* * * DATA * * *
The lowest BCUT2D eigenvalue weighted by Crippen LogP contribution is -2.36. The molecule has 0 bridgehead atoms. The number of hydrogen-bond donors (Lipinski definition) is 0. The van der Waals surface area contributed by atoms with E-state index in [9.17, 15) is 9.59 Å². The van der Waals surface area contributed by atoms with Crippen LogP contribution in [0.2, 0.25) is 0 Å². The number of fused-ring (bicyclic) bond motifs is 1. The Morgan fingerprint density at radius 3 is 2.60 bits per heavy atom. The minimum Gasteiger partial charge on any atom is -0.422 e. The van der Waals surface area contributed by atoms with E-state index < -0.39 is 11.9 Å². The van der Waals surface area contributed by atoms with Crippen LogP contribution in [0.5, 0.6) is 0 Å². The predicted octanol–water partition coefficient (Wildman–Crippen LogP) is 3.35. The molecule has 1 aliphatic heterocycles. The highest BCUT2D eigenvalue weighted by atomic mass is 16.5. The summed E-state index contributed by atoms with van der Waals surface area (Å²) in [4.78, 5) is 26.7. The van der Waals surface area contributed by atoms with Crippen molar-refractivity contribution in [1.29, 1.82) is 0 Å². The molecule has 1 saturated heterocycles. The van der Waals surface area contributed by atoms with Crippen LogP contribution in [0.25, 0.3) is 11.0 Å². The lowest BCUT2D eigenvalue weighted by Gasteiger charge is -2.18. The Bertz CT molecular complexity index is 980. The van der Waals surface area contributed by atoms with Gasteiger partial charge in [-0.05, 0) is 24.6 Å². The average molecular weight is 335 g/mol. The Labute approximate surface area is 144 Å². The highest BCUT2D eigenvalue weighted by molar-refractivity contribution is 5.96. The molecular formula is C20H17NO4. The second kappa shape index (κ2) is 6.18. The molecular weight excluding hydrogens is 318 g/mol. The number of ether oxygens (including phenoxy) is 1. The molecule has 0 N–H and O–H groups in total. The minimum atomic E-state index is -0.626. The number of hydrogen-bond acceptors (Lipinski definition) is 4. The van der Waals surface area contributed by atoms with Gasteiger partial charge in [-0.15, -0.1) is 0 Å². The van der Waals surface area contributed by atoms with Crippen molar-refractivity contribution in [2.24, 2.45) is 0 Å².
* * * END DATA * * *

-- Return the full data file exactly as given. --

The lowest BCUT2D eigenvalue weighted by Crippen LogP contribution is -2.36. The molecule has 0 bridgehead atoms. The number of hydrogen-bond donors (Lipinski definition) is 0. The van der Waals surface area contributed by atoms with E-state index in [9.17, 15) is 9.59 Å². The van der Waals surface area contributed by atoms with Crippen LogP contribution in [0.2, 0.25) is 0 Å². The number of fused-ring (bicyclic) bond motifs is 1. The Morgan fingerprint density at radius 3 is 2.60 bits per heavy atom. The minimum Gasteiger partial charge on any atom is -0.422 e. The van der Waals surface area contributed by atoms with E-state index < -0.39 is 11.9 Å². The van der Waals surface area contributed by atoms with Crippen LogP contribution in [0.5, 0.6) is 0 Å². The predicted octanol–water partition coefficient (Wildman–Crippen LogP) is 3.35. The molecule has 1 aliphatic heterocycles. The highest BCUT2D eigenvalue weighted by atomic mass is 16.5. The summed E-state index contributed by atoms with van der Waals surface area (Å²) in [4.78, 5) is 26.7. The van der Waals surface area contributed by atoms with Crippen molar-refractivity contribution in [1.29, 1.82) is 0 Å². The molecule has 1 saturated heterocycles. The van der Waals surface area contributed by atoms with Crippen LogP contribution in [0.25, 0.3) is 11.0 Å². The lowest BCUT2D eigenvalue weighted by Gasteiger charge is -2.18. The Bertz CT molecular complexity index is 980. The van der Waals surface area contributed by atoms with Gasteiger partial charge in [-0.05, 0) is 24.6 Å². The average molecular weight is 335 g/mol. The Labute approximate surface area is 144 Å². The highest BCUT2D eigenvalue weighted by molar-refractivity contribution is 5.96. The molecular formula is C20H17NO4. The second kappa shape index (κ2) is 6.18. The molecular weight excluding hydrogens is 318 g/mol. The number of ether oxygens (including phenoxy) is 1. The molecule has 0 N–H and O–H groups in total. The minimum atomic E-state index is -0.626. The number of hydrogen-bond acceptors (Lipinski definition) is 4. The van der Waals surface area contributed by atoms with Gasteiger partial charge in [-0.15, -0.1) is 0 Å². The van der Waals surface area contributed by atoms with Crippen molar-refractivity contribution in [2.24, 2.45) is 0 Å².